Doubtin’ The Fountain.
Raving beauty, rabid camera angling and startlingly somber performances almost save this movie from its own convoluted and ambitious storyline spiraling down the artsy-fartsy toilet.
The trailers for THE FOUNTAIN were extremely well done and conveyed the hero (Hugh Jackman) as traveling through time, pursuing his true love across the ages (Rachel Weisz) – then I watched the movie… and I lost track of which flash-forward was which time-backward in the first flash-sideways… so I read Roger Ebert’s review for a smidgen of probable comprehension and apparently, the movie is about one time-frame with two other “fantasies” piggybacking off the reality of the main story….
Er… then, uh…. Sigh.
If my description confuses you – wait till you see the movie.
Written by Darren Aronofsky and Ari Handel, and directed by Aronofsky, the “realistic” thread is the story of a scientist (Jackman) trying desperately to discover a cure for the necrotic effects of a brain tumor on his wife (Weisz). While she dies daily before his eyes, he loses his own health and sleep experimenting on apes.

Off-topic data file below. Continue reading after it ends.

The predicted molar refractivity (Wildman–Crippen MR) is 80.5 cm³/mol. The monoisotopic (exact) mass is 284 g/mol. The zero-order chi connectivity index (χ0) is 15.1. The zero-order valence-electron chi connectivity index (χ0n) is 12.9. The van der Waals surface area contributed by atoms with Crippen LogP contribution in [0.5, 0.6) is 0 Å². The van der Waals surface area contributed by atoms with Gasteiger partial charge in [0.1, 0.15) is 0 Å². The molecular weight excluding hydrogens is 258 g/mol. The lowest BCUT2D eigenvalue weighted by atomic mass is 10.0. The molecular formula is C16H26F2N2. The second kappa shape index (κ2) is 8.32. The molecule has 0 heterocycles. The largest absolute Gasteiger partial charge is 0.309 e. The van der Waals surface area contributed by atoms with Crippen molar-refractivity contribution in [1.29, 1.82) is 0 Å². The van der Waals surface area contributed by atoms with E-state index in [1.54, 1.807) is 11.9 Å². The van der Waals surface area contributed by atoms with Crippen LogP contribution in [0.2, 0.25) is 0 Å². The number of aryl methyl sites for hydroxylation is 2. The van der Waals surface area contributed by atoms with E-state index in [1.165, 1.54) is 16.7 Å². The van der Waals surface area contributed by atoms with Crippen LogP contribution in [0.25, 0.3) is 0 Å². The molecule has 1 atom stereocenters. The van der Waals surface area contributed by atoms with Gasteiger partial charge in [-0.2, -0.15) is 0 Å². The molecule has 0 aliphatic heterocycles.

Weisz keeps a diary concerning some mythical Fountain of Youth, which Jackman’s other characters pursue in other realities. I’m sure that the metaphors of the “imaginary” realities are profound, but it will require more than one viewing and about ten viewings of the “Making Of” reel to untangle those metaphors. The three “realities” are linked by the two main protagonists appearing as various characters in those realities; Jackman as a conquistador, Weisz as a Spanish queen, Jackman as a shaved-headed recluse in a space-bubble – wha-? I’m telling ya, this thing is WEIRD with a capital D.
It would be easy to dismiss THE FOUNTAIN as a failure, but then we are haunted by the fact that in misunderstanding Aronofsky’s vision or depth, we’ll be called ersatz reviewers and never be invited to another SPIDER-MAN screening.
Reviewer James Berardinelli hits the perfect note in describing the film thusly: “There’s little doubt this is an ambitious effort, but one can argue that Aronofsky’s vision has exceeded his ability to bring it to the screen within the allotted running time.”
This cucumber concurs, Mr. Berardinelli.